Do Dogs Communicate with Each Other? [DOG COMMUNICATION 101]

From Odysseus’s faithful dog Argus in The Odyssey and the doggie-master duo of Launce and Crabbe in Shakespeare’s Two Gentlemen of Verona to writer-doggie duos such as Dorothy Parker writing her “Verse for a Certain Dog” and John Steinbeck going on Travels with Charley, dogs have left their pawprints throughout the pages of literature. Between their prestigious literary pedigree and uncanny ability to communicate with each other as well as with their owners, you might think that dogs have their own language, but you’d be barking up the wrong (linguistic) tree.

Still, while Duolingo won’t be introducing courses on “How to Speak Dog” anytime soon, this obviously doesn’t mean that dogs don’t communicate. On the contrary, dogs are social animals and so need to communicate quite a bit.

So how do dogs communicate with each other and their human friends?

Dogs Communicating with Dogs

It should come as no surprise that, in addition to barks and body language, which we’ll get into below, dogs communicate via scent. While humans greet one another with a handshake, dogs greet new dogs with, erm, a butt sniff. That’s not exactly going to win any awards for elegance or etiquette, but to dogs, it makes sense. Dogs have 300 million olfactory receptors, compared to just six million in humans, and the part of the brain that processes olfactory information is 40 times bigger for dogs than humans.

As a result, dogs can learn a lot about one another instantaneously with a simple sniff. Is another dog aggressive? Where have they been, and does that include any areas a dog might’ve marked as their territory? Are their pheromones raging? As humans, we talk to get to know one another, but for dogs, a sniff is worth a thousand words.

Besides their derriere “How do you do?”, dogs communicate with a host of barks, whines, growls, and similar sounds.

Dogs Communicating with Humans

While it may not be a language per se, barking, baying, and other vocal forms of dog communication are similar to other forms of communication for humans and other animals insofar as they depend greatly on context. “Barking” can take on many different meanings depending on the sharpness, volume, length, and tenor of the bark. Barks, howls, and any number of different dog sounds can mean radically different things, depending on whether they’re relaxed, alert, aggressive, playful, or displaying any number of emotions.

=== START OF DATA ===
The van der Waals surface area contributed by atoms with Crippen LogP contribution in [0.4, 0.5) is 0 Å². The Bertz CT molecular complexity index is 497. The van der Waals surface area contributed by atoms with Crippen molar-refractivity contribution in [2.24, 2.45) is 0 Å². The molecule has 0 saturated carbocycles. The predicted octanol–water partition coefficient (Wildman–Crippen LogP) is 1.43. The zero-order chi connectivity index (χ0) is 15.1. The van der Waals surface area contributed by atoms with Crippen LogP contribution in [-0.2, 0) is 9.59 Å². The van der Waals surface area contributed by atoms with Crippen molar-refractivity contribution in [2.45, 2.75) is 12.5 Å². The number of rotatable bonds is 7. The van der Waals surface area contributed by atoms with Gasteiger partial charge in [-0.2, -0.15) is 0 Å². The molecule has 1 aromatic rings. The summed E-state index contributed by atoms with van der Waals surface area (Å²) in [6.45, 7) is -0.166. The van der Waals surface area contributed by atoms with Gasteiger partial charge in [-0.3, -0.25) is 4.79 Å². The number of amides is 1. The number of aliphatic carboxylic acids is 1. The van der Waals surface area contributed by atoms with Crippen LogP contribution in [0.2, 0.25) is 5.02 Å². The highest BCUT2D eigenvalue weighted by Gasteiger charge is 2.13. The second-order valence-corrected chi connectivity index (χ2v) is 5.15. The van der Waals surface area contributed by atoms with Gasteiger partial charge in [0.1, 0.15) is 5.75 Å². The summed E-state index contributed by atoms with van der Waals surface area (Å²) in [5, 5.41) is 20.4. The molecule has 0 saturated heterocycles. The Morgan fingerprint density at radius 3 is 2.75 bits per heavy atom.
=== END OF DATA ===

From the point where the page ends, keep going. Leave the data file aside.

A general guide to dog barks:

  • Alertness is often characterized by sharp, intense, staccato barks
  • Boredom, appropriately enough, is often characterized by monotonous barks
  • Fear is often demonstrated by loud and persistent barks to indicate danger
  • Distress and anxiety are communicated via high-pitched whines
  • Warning can be characterized by loud sustained growling
  • Playfulness can be communicated via calmer growls or lighter barks

In addition to barks, dogs can try to communicate with us via facial expressions and tail and body movements.

A dog’s facial expression can say a lot about their mood. Relaxed dogs’ mouths also often hang open, tongue and all. A soft gaze can communicate relaxation, as can dogs’ ears folding forward rather than back as they are when dogs are more alert.

By contrast, when dogs are anxious about something, their ears are back or to the side, ready to pick up the slightest sound. They also tend to clench their teeth so as to be ready for any threat that might come their way. Their eyes may have a faraway look as they focus on perceived danger elsewhere.

If they are interested in trying to intimidate someone or another dog, their eyes will fix on their target while they bare their teeth in warning with their ears forward. However, if their jaw is tense and their pupils dilated while they pant heavily, they may be fearful.

A dog’s tail can also show their mood. For example, when their tail is curled up, they are often at ease. Here again, context matters: are they at ease because they’re relaxed or because they’re confident of their dominance over another dog nearby? Both may be communicated with a curled tail, so it’s up to other dogs and humans to pick up on a dog’s intended context.

By contrast, a stiff tail often indicates alertness. Your dog may be tracking something or simply in a heightened state of alert.

There’s a reason “with tail between their legs” has entered our lexicon as a metaphor for leaving a situation in an apologetic or greatly diminished state. When dogs put their tail between their legs or otherwise hold it low, they are typically displaying submission. Again, it’s up to you to determine what the cause and context of that submission may be.

Sometimes dogs bow a bit, not in a formal manner, but rather to indicate that they are ready to play. They may also show affection by rearing up on their hind legs or engaging in light biting. The latter may sound alarming to us, but they are normal moves for dogs who are familiar with one another; as long as they don’t bite too hard, it should just be a toothy way of showing affection or being playful. Dogs can also demonstrate that sense of play with a quick paw slap.

A smile is typically a good thing, as it is with humans, but it’s important to know the difference between a dog smiling because of contentment and them baring their teeth as a warning. Again, context such as growling and other signs of agitation is important to pick up on to let you know which is the case.

One final example of context-dependent dog communication is a dog yawn. This can mean that they’re stressed out, relaxed, or ready for fun, depending on what the rest of their body language and barks say. Sometimes dogs will yawn in the presence of other dogs to try and calm them down.

Dogs may not be writing any literary masterpieces anytime soon, but this doesn’t mean that they don’t have a wealth of ways to make themselves understood.